Summary: God’s people have a mission and a purpose.

On April 13, 1970 words were spoken that have become synonymous with a troubling situation when the astronauts aboard Apollo 13 said, “Houston, we’ve got a problem.” (Apollo 13 patch goes up on overhead one) A short circuit in one of the Command Module’s oxygen tanks, the primary spacecraft, created a tremendous explosion that caused the mission to be aborted and a lot of hard work and prayer to bring the three astronauts home.

The situation required the asking of many questions and I think that one of them was probably our sermon title, “Where do we go from here?” “What do we have to do to get them safely home?”

One particularly life-threatening situation had to do with the amount of Carbon Monoxide that was building up inside the spacecraft. The filters used in both the Odyssey the command module, and “Aquarius”, the Lunar Module that was supposed to take 2 of the 3 crew to the moon’s surface, were failing to keep the CO levels in the safe range. Some fast thinking created some jerry-rigged filters that filtered the CO to acceptable levels and the crew got safely home.

When the emergency call from Apollo 13 went out, it caused those here on earth to re-purpose and re-envision what they were going to do. Instead of thinking lunar landing, the engineers and mission personnel began thinking safe return home.

It’s hard to believe that over 30 years have passed since those moments of suspense took place far out in space. Many of us here can look back and think, 10 years ago, 20 years ago, 30 years ago, things were sure different than they are now. And they were and they are different. Much has changed since the spring of 1970. But, God has not changed.

The mission and the purpose of the church has not changed either. However, as we all know this church, or any church for that matter, is not the same as it was 10, 20, 30 or even 40 years ago. And we have mixed feelings about that.

But, our basic purpose and basic mission, given to us by God has not changed one bit. It is still the same. A question I believe that we need to ask is, “Are we still following that basic purpose and basic mission that God has for us?”

For the next several weeks I am going to share with you a vision for our church that I believe is God’s vision and has been for quite sometime. It has been His vision since Carter Cummings and others started this church in 1946. It was still His vision in the early 1960’s when Dan Frost led the congregation in the building of this sanctuary. It continued to be His vision during the ministry of Bob and Dale Neace and it will still be His vision when others come, God willing, after we are no longer here and our children, and their children, and others whose names we do not yet know, will remain to serve God.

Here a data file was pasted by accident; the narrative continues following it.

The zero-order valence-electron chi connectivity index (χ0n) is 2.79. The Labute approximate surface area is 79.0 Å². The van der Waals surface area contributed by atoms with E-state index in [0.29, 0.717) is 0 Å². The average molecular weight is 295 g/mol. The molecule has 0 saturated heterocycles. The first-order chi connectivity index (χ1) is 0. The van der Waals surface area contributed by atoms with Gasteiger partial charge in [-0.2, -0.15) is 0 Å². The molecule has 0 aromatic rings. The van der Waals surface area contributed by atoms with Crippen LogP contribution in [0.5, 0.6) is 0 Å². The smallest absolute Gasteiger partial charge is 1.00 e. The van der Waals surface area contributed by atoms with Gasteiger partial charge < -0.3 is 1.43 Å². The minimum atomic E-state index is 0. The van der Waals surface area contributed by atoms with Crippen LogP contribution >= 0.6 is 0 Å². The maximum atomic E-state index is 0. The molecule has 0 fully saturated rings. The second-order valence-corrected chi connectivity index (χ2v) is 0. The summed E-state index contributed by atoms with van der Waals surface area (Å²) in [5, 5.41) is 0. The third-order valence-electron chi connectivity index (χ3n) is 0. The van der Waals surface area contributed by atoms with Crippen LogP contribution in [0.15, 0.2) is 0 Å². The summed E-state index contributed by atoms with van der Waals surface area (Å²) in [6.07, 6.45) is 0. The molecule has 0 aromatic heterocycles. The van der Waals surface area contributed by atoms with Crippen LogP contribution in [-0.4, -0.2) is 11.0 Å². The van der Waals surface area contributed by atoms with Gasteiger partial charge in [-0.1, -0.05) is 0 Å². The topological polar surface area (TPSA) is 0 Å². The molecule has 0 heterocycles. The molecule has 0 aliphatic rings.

God’s vision for us involves two things – who we are, that is our character, and what we do, that is our ministry programs and tasks. Both are necessary but the first part is the base upon which the second part is built, not the other way around.

In other words, God is more interested in people than in programs. The programs have a purpose – to help people come to Jesus and follow Him – but it is people first and programs second. God’s mission and purpose is the transformation of the human heart and soul.

Our main text for this morning, Jeremiah 29:1 – 8, is one that perhaps does not come to mind when we think about God’s purposes for the church. Perhaps Acts 2: 42 – 47 is a more suitable passage. We will be addressing that passage in the coming weeks. Or maybe Jesus’ words as recorded by Matthew at the end of his gospel account in chapter 28 and verses 18 – 20, is a better passage as well. We will examine that passage in the near future too.

Vision is a big picture thing. It requires us to draw back and look larger and see things from a greater perspective. It is the foundation upon which our goals and strategies take shape. Without a vision, goals are unfocused and strategies are not well chosen.

This is illustrated in an item that I call the “Leadership Arrow” that I share with our leaders. (Leadership arrow goes up on overhead 2.) It is important that we notice the following things about this arrow:

1. The point of the arrow is toward the future and the base of it “rests” if you will on the present and the past. But not just any present or past, God’s work in the present and past.

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